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Northern Plains Regional Reports

Propagating Native Trees and Shrubs Through Hardwood Cuttings

Multiply your garden staples easily with a few expert tips

There is a wide range of trees and shrubs growing in our natural landscape that can be propagated via hardwood cuttings. Here we have cuttings of redtwig dogwood, cottonwood, ninebark, peachleaf willow, and Rocky Mountain juniper. Photo: Chris Schlenker

In the heart of winter, gardening tasks can be somewhat few and far between; however, there are some tasks that can be accomplished during this otherwise dormant time of year. One of these is propagating native shrubs and trees through hardwood cuttings.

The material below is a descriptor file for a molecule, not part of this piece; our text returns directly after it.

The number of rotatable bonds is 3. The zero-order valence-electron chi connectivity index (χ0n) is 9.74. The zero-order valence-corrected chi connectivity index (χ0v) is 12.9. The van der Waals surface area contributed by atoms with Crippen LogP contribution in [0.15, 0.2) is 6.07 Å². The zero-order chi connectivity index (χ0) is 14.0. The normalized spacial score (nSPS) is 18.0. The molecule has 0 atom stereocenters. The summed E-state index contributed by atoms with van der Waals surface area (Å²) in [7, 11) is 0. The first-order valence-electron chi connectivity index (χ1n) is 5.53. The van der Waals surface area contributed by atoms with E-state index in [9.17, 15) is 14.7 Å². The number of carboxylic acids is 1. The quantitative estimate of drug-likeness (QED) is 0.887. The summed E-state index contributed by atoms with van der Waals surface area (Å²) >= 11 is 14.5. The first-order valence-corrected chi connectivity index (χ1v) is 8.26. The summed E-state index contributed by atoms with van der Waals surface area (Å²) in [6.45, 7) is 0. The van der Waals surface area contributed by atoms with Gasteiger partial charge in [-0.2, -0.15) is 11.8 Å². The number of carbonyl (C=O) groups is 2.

Hardwood cuttings are typically taken from older stems that are harvested during the dormant season. Shrubs such as redtwig dogwood (Cornus sericea, Zones 3–8), trees such as cottonwood (Populus deltoides, Zones 2–9), and evergreens such as Rocky Mountain juniper (Juniperus scopulorum, Zones 3–7) can by propagated with high success using this method. While every propagator prefers a different method, the basics are the same. Cuttings are usually taken from two-year-0old wood and cut to a length of 6 inches or longer, with the terminal growing tip removed. This newer growth from within the past year needs to be removed because it has very little stored carbohydrates and will…

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